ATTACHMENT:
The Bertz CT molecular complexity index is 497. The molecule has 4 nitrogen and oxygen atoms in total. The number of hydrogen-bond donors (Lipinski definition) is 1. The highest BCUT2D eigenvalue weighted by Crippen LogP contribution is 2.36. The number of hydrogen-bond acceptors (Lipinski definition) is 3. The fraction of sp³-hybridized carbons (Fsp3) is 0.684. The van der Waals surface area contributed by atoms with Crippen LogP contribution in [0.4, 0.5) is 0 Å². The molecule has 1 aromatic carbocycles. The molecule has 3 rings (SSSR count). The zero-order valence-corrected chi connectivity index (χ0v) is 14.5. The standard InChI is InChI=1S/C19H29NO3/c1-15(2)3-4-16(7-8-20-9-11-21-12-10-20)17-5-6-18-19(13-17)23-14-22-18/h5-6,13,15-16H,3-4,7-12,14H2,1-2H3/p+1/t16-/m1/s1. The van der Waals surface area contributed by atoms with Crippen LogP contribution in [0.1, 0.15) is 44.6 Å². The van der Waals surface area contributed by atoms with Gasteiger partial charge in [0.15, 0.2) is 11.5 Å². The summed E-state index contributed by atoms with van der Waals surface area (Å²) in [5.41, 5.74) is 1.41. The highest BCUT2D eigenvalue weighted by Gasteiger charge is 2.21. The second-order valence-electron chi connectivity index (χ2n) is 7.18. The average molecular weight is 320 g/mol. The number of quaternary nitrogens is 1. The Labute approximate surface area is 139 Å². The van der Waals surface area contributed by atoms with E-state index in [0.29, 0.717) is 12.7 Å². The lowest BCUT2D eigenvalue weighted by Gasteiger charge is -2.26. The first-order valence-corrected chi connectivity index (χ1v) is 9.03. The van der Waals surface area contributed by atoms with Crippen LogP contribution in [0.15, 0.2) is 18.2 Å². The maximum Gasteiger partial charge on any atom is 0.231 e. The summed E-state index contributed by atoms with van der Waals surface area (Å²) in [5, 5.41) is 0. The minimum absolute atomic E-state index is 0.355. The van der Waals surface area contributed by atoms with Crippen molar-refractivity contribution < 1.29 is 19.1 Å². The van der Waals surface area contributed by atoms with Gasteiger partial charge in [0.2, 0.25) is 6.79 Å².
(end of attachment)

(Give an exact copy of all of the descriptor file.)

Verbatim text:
The Bertz CT molecular complexity index is 497. The molecule has 4 nitrogen and oxygen atoms in total. The number of hydrogen-bond donors (Lipinski definition) is 1. The highest BCUT2D eigenvalue weighted by Crippen LogP contribution is 2.36. The number of hydrogen-bond acceptors (Lipinski definition) is 3. The fraction of sp³-hybridized carbons (Fsp3) is 0.684. The van der Waals surface area contributed by atoms with Crippen LogP contribution in [0.4, 0.5) is 0 Å². The molecule has 1 aromatic carbocycles. The molecule has 3 rings (SSSR count). The zero-order valence-corrected chi connectivity index (χ0v) is 14.5. The standard InChI is InChI=1S/C19H29NO3/c1-15(2)3-4-16(7-8-20-9-11-21-12-10-20)17-5-6-18-19(13-17)23-14-22-18/h5-6,13,15-16H,3-4,7-12,14H2,1-2H3/p+1/t16-/m1/s1. The van der Waals surface area contributed by atoms with Crippen LogP contribution in [0.1, 0.15) is 44.6 Å². The van der Waals surface area contributed by atoms with Gasteiger partial charge in [0.15, 0.2) is 11.5 Å². The summed E-state index contributed by atoms with van der Waals surface area (Å²) in [5.41, 5.74) is 1.41. The highest BCUT2D eigenvalue weighted by Gasteiger charge is 2.21. The second-order valence-electron chi connectivity index (χ2n) is 7.18. The average molecular weight is 320 g/mol. The number of quaternary nitrogens is 1. The Labute approximate surface area is 139 Å². The van der Waals surface area contributed by atoms with E-state index in [0.29, 0.717) is 12.7 Å². The lowest BCUT2D eigenvalue weighted by Gasteiger charge is -2.26. The first-order valence-corrected chi connectivity index (χ1v) is 9.03. The van der Waals surface area contributed by atoms with Crippen LogP contribution in [0.15, 0.2) is 18.2 Å². The maximum Gasteiger partial charge on any atom is 0.231 e. The summed E-state index contributed by atoms with van der Waals surface area (Å²) in [5, 5.41) is 0. The minimum absolute atomic E-state index is 0.355. The van der Waals surface area contributed by atoms with Crippen molar-refractivity contribution < 1.29 is 19.1 Å². The van der Waals surface area contributed by atoms with Gasteiger partial charge in [0.2, 0.25) is 6.79 Å².